Over half of the total solids in feces are bacteria, and these may be aerosolized upon flushing the toilet . Each toilet flush produces up to 145,000 aerosol particles, >99 % of which are less than 5 μm . Particles of this size can remain suspended for minutes to hours. In patients with intestinal diseases, concentrations of 10 5 –10 9 Shigella spp., 10 4 –10 8 Salmonella spp., and 10 8 –10 9 norovirus particles per gram of stool have been reported [58, 59].
Some of the initial work showing that plumbing systems are a source of bioaerosols was completed in the 1970s when Gerba et al.  seeded household toilets with virus (MS-2 bacteriophage) and bacteria (Escherichia coli) prior to flushing. The major finding from this study was that after flushing, both the virus and bacteria were found on all bathroom surfaces sampled (wall, floor, toilet seat, toilet rim, flush handle, bathtub, sink, and cabinet), indicating that the microorganisms aerosolized by a toilet flush remained viable and airborne long enough to travel throughout the bathroom and settle on surfaces. Another finding from this study was that even after seven toilet flushes in a row, a measurable fraction of virus and bacteria remained in the toilet, suggesting that they had the potential to be aerosolized long after their initial introduction into a toilet. This hypothesis was confirmed by Barker and Jones , who showed that toilets seeded with Serratia spp. continued to produce aerosolized bacteria even after three flushes. Additionally, the researchers showed that, 60 min after flushing, viable Serratia spp. were still detected in the air.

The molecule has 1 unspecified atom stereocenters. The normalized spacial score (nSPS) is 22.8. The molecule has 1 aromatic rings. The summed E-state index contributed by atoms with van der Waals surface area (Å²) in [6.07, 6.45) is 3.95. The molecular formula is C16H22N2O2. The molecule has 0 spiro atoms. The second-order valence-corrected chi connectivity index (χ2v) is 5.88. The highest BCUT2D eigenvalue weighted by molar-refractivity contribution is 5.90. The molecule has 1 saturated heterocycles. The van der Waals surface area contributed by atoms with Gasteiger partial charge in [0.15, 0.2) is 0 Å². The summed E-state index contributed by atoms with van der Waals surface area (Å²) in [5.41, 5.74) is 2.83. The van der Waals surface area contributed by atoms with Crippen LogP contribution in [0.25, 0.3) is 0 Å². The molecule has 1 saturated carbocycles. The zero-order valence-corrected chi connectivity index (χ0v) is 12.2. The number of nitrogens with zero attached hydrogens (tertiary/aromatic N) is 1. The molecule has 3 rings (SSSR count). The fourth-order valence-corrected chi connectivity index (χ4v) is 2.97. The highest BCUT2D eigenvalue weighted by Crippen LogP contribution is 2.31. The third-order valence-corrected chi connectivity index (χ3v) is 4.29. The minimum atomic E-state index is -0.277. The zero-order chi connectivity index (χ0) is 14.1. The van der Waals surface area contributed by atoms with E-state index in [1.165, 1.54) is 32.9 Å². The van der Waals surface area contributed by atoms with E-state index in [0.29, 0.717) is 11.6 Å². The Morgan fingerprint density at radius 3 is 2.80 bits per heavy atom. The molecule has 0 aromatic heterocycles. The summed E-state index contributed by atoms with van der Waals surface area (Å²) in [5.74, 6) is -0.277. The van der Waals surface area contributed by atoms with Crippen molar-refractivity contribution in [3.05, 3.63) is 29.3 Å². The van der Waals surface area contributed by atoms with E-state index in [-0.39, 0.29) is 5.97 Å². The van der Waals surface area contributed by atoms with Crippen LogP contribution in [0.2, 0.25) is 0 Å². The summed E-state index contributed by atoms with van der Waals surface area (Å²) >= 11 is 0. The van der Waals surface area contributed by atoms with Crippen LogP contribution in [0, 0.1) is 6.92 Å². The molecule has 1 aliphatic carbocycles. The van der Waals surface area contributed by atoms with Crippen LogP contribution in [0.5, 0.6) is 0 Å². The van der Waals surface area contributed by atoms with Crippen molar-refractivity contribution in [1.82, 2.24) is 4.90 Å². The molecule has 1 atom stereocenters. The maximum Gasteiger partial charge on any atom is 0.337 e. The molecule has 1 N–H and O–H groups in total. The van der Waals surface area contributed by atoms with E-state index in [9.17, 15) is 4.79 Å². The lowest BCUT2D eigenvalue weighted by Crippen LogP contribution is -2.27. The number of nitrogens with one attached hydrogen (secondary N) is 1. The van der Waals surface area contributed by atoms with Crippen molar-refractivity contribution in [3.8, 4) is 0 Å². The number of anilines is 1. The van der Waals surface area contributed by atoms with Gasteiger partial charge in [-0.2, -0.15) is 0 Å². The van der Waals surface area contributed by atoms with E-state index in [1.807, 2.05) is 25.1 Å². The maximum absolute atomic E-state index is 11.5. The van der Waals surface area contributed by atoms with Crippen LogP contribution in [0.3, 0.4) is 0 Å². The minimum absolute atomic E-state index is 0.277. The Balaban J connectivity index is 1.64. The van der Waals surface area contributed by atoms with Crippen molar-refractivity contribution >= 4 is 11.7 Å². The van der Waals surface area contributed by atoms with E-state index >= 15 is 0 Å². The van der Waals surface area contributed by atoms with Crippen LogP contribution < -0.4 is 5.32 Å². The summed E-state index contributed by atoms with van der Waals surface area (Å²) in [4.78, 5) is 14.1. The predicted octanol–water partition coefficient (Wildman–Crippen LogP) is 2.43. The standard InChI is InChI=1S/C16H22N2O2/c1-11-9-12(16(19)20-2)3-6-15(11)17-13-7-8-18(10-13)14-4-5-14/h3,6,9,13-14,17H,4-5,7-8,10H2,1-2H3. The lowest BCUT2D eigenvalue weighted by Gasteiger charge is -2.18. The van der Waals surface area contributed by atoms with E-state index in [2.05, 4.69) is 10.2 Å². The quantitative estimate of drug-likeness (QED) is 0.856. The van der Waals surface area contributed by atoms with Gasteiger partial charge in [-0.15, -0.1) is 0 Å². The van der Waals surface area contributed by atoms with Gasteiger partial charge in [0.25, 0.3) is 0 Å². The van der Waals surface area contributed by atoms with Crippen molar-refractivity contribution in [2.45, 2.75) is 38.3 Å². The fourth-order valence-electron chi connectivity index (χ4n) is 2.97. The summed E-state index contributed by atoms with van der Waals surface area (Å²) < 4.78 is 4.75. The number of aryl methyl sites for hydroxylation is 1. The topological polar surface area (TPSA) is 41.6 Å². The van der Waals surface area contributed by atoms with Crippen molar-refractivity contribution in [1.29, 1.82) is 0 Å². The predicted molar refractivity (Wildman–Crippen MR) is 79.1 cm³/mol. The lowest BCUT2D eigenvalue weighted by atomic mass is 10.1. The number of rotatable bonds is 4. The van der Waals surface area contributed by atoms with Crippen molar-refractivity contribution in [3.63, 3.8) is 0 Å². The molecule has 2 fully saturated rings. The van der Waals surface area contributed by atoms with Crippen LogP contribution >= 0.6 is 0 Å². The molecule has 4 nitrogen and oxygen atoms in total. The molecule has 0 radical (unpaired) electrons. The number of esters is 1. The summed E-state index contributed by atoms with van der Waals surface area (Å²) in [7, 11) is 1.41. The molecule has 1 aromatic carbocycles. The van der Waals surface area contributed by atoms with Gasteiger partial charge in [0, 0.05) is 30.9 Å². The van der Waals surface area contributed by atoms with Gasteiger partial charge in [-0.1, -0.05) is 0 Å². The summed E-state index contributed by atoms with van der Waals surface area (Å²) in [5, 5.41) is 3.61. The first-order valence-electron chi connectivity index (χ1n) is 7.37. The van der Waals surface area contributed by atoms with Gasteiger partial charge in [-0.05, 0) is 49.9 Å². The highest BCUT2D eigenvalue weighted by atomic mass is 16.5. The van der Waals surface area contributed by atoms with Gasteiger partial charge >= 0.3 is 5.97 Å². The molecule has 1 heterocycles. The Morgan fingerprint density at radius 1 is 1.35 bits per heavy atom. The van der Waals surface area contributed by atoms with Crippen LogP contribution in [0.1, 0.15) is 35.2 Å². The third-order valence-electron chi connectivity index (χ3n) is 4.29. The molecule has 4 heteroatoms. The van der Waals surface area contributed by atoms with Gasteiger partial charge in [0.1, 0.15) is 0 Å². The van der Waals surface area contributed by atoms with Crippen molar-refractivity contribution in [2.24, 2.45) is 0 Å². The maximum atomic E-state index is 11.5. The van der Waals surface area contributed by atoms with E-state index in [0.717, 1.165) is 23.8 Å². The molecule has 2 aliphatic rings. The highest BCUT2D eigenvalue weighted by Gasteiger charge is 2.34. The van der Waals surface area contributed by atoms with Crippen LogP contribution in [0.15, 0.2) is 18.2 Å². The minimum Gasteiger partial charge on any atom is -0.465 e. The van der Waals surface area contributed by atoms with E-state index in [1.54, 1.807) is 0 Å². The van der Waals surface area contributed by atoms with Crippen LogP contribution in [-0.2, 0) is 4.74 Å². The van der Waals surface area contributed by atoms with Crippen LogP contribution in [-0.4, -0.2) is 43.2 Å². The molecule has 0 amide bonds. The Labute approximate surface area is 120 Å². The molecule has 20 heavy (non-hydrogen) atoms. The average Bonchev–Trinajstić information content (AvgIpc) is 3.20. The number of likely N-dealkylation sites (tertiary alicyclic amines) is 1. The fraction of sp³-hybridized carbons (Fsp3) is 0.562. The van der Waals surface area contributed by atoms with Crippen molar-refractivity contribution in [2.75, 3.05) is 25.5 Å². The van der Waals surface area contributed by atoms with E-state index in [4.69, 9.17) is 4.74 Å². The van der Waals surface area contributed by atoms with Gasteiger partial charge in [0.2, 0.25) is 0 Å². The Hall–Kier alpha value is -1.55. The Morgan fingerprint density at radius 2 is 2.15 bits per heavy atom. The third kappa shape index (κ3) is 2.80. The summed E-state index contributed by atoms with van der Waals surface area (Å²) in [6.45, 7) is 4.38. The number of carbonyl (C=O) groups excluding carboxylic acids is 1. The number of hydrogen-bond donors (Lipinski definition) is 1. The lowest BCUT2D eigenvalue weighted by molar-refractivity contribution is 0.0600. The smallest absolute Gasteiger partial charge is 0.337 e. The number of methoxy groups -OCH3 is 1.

Other studies focusing on toilets in regular use have also confirmed that they are a source of bioaerosols. Verani et al.  sampled aerosols near unseeded toilets being used regularly in office buildings and hospitals. The researchers found that 62 and 77 % of air samples were positive for human adenovirus in offices and hospitals, respectively. Additionally, Torque teno virus appeared in 18 and 15 % of air samples collected above toilets in offices and hospitals, respectively, confirming that toilets are an important source of viral bioaerosols. Additional information about the microbial community associated with toilets would be beneficial, as it could be valuable for improved disease prevention and control.